• There’s a Real Engineering video here which breaks down California’s electric energy sources and the problems of scaling up renewables (solar) and batteries: https://m.youtube.com/watch?v=h5cm7HOAqZY. I haven’t checked his numbers but it seems ok.

          • As I gathered from a recent Wall Street Journal Editorial Board episode, a big part of the problem facing PG&E is that they’ve spent money on the “renewable” energy projects which might have been better spent burying transmission lines so that they’d be less prone to spark conflagrations.

            They might also not be experiencing commercial electricity rates* that are “32.9% greater than the national average commercial rate” … but that’s just crazy talk.

            *Residential rates are a mere “29.12% greater than the national average residential rate,” so there is that.

            • California, per above video, imports a lot, which I assume costs more.

            • What size or voltage lines can be buried? In N.C. it’s just the 110/220 lines to the customers that are buried, as far as I know. Can you bury 7,000 volt ordinary lines? That’s a huge number of miles.

            • Sounds like it wasn’t just burying long lines, but replacing old lines/insulators/equipment in danger of falling apart. I gather a lot of the renewable support expenditures was forced on PG&E, and after they spent the money on that, they had to pay their executives…

              Warren Buffett owns Pac Power, and it’s sort of competent. Newsom tried to get WB to purchase PG&E, but that wasn’t going to float, much less fly.

  26. I’m fond of the “penny in the fusebox” analogy. (Fuse: an obsolescent electrical device that was used, and is sometime still used, to perform the function now mostly performed by circuit breakers) When a fuse blew and there was no replacement around, idiots would solve the problem by sticking a penny in the fuse receptacle. This might keep the lights burning or the toaster toasting for a while, but also would quite possibly burn down the house.

    Political, social, and educational equivalents are easily identified.

  27. It’s interesting that the new CEO of Barnes and Noble is encouraging some feedback in the publishing world by letting local and regional managers and employees suggest and promote their favorite books.
    Quite a few years ago, when I was managing an independent music shop, much like publishing the big labels would heavily promote their picks and what they felt would be the next “Beatles” or whatever. One day a little lady came in with a promo album for an artist we had never heard of. It was a mixture of jazz, soul and something else. We weren’t sure what it was exactly but we gave it a “spin” and thought, “what the heck, let’s try it in our shop”. Actually, the lady’s enthusiasm was as infectious as was the music. Apparently she did this promoting throughout the Metro NYC and New England area to independent music shops because the “Big Boys” wouldn’t give her the time of day. That artist was Isaac Hayes and the album was “Hot Buttered Soul”. The rest is history.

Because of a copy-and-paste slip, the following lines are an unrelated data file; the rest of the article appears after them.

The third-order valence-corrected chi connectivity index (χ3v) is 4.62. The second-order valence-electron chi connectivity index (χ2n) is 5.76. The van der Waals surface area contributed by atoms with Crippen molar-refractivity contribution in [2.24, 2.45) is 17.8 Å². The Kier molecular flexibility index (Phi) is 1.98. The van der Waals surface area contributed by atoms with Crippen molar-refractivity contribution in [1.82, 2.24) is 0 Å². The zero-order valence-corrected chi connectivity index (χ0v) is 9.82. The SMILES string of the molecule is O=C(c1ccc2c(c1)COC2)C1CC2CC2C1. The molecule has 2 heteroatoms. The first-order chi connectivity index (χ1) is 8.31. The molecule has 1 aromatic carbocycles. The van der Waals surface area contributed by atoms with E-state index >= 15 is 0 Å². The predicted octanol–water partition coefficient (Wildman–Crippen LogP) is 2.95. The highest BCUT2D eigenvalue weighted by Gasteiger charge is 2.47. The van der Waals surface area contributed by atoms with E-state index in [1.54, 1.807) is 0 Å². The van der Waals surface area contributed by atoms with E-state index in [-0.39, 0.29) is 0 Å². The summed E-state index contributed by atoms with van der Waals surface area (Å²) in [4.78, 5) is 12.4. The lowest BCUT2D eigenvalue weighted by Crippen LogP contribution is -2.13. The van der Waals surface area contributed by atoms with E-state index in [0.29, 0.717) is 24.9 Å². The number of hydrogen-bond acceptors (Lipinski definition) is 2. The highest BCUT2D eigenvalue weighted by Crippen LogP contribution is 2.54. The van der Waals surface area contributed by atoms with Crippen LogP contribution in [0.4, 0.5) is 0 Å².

Thank goodness for independent, genuine “feedback”. I hope Barnes and Noble is successful in this effort.

    • Alan Bourgeois The guy who founded the Texas Association of Authors, had a session with the then-CEO of Barnes & Noble a year or so ago. Alan has been working for at least a decade now, to get indy Texas authors some (among other goals) flipping respect among big retailers – make it easier for Texas authors and small publishers to deal with local large and small retail vendors. He had high hopes for the meet with the B&N top people. Came to nothing – Alan was quite disappointed: B&N wanted to basically keep on doing business the same way.

      • They might want to keep doing business the same way, but when that way is losing money, they won’t get to much longer.

      • B&N’s stance makes sense. Their business is doing swell as is, and what reason could there be for Texas readers to want to read Texas authors writing about Texas topics? If Texans had any brains they’d want to read what their intellectual superiors in New York, Boston and California are reading, and if they don’t understand that they probably oughtn’t be reading grown-up books.

  28. Our job is to ensure when the lefty dream society goes sky high, it doesn’t take Western Civ with it.